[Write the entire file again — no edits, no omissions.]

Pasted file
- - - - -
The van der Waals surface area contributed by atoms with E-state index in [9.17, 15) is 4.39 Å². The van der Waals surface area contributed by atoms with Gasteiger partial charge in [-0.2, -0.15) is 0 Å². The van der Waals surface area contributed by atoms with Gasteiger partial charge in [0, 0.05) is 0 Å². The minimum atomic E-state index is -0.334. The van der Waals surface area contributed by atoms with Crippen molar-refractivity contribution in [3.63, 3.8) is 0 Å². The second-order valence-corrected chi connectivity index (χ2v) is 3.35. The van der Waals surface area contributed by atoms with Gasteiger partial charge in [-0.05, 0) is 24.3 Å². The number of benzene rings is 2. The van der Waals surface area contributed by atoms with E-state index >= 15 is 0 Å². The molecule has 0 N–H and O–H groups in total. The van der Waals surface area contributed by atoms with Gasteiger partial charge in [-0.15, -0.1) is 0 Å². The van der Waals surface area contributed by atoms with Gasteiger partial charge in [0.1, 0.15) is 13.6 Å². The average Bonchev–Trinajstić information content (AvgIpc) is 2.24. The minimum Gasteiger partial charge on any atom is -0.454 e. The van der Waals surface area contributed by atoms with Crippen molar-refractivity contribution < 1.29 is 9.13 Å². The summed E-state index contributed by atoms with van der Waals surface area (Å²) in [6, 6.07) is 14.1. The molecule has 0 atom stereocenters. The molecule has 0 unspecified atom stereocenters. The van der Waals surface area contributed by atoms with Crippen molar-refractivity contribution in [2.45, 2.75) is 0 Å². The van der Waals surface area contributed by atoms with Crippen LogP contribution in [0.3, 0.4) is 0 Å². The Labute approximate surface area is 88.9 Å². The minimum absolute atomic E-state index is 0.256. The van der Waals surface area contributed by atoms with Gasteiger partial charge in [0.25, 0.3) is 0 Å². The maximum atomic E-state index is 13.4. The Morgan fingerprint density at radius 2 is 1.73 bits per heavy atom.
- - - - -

The van der Waals surface area contributed by atoms with E-state index in [9.17, 15) is 4.39 Å². The van der Waals surface area contributed by atoms with Gasteiger partial charge in [-0.2, -0.15) is 0 Å². The van der Waals surface area contributed by atoms with Gasteiger partial charge in [0, 0.05) is 0 Å². The minimum atomic E-state index is -0.334. The van der Waals surface area contributed by atoms with Crippen molar-refractivity contribution in [3.63, 3.8) is 0 Å². The second-order valence-corrected chi connectivity index (χ2v) is 3.35. The van der Waals surface area contributed by atoms with Gasteiger partial charge in [-0.05, 0) is 24.3 Å². The number of benzene rings is 2. The van der Waals surface area contributed by atoms with E-state index >= 15 is 0 Å². The molecule has 0 N–H and O–H groups in total. The van der Waals surface area contributed by atoms with Gasteiger partial charge in [-0.15, -0.1) is 0 Å². The van der Waals surface area contributed by atoms with Gasteiger partial charge in [0.1, 0.15) is 13.6 Å². The average Bonchev–Trinajstić information content (AvgIpc) is 2.24. The minimum Gasteiger partial charge on any atom is -0.454 e. The van der Waals surface area contributed by atoms with Crippen molar-refractivity contribution < 1.29 is 9.13 Å². The summed E-state index contributed by atoms with van der Waals surface area (Å²) in [6, 6.07) is 14.1. The molecule has 0 atom stereocenters. The molecule has 0 unspecified atom stereocenters. The van der Waals surface area contributed by atoms with Crippen molar-refractivity contribution in [2.45, 2.75) is 0 Å². The van der Waals surface area contributed by atoms with Crippen LogP contribution in [0.3, 0.4) is 0 Å². The Labute approximate surface area is 88.9 Å². The minimum absolute atomic E-state index is 0.256. The van der Waals surface area contributed by atoms with Gasteiger partial charge in [0.25, 0.3) is 0 Å². The maximum atomic E-state index is 13.4. The Morgan fingerprint density at radius 2 is 1.73 bits per heavy atom.